170 Atlanta police officers called out sick during ‘Blue Flu’ protests, records show

About 170 Atlanta police officers called out sick in the days after two cops were charged in the shooting death of Rayshard Brooks, according to records obtained by Channel 2 Action News.

The wave of officers who did not show up for work has been dubbed the “Blue Flu” by many. The majority of the officers who called in sick worked downtown, where protests have had their largest presence, Channel 2 reported.

Retired police detective Vince Velasquez told the news station that the city’s initial response downplayed the number of officers who called out.

“The public should know that’s a significant amount of police officers who did not come to work during that time period,” Velasquez said.

RELATED: APD morale at all-time low following tumultuous two weeks

Atlanta?s interim-police chief said resources have been shifted and a wave of officer sick calls have strained the department this week, but he?s prepared to do what it takes to support his staff and the community.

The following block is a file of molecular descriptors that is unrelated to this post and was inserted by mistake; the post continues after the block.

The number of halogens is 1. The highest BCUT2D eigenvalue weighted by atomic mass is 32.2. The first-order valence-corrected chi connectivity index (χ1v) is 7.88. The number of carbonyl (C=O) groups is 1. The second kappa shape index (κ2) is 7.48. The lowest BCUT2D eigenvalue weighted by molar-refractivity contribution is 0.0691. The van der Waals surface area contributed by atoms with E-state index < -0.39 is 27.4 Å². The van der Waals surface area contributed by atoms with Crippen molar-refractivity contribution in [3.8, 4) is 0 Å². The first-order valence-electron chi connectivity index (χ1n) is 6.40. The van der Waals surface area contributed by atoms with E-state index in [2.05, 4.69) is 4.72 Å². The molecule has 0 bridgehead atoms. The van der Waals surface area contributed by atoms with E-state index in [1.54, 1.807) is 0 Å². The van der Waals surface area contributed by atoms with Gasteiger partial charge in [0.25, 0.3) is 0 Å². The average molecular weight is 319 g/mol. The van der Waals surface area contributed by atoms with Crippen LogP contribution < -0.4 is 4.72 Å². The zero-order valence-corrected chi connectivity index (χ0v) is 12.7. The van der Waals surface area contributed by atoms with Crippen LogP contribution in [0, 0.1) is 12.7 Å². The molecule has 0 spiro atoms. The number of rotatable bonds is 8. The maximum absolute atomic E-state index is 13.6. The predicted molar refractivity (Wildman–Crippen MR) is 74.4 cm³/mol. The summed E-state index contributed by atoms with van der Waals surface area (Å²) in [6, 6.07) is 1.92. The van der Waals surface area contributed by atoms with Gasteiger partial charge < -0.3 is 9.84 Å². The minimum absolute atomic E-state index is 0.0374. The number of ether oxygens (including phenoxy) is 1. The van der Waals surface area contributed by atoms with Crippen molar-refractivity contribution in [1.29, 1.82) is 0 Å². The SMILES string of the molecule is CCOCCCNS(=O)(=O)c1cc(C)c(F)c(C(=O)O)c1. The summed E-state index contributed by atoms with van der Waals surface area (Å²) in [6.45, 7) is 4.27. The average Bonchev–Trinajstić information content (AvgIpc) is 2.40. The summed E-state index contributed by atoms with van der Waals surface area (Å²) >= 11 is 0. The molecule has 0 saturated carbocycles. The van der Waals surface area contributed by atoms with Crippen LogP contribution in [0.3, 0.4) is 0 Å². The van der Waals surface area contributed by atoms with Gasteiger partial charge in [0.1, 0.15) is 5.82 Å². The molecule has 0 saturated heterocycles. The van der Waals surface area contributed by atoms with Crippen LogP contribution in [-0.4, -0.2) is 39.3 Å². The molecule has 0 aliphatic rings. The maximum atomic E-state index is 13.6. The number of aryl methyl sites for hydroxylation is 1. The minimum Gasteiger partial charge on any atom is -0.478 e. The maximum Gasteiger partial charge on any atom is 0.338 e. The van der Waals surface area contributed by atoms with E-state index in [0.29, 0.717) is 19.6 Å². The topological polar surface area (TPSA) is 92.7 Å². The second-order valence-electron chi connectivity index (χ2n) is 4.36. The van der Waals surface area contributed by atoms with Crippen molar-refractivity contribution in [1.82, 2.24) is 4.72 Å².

At the time, the department said a "higher than usual number" of officers did not show up, while emphasizing that 911 calls will still be answered. Interim police Chief Rodney Bryant and Atlanta Mayor Keisha Lance Bottoms also reiterated that 911 calls will not go unanswered in the city.

RELATED: Interim Atlanta police chief: 'We will not fail this city'

In total, 171 officers called out sick between June 17, which was the day the officers were charged in Brooks' death, and last Saturday, according to the documents. Former officer Garrett Rolfe faces 11 charges, including felony murder, while officer Devin Brosnan faces four charges.

MORE: Fulton DA charges former APD cop with murder in Wendy's shooting

Garrett Rolfe (left), Devin Brosnan

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Last Friday night, the city was missing 90 police officers due to a sickout status. Nearly half of them came from Zone 5, which covers most of downtown Atlanta.

“Some officers have flatly told me that they’re afraid to go to work and to answer a call and commit to a process and feel like they’re doing the right thing, feel like they’re doing their jobs, and then face not just disciplinary action, but prosecution,” Velasquez told Channel 2.

In addition to the uptick in officers calling in sick, the department has had 10 officers resign in June, according to Channel 2. Another five officers have been dismissed and five more retired.

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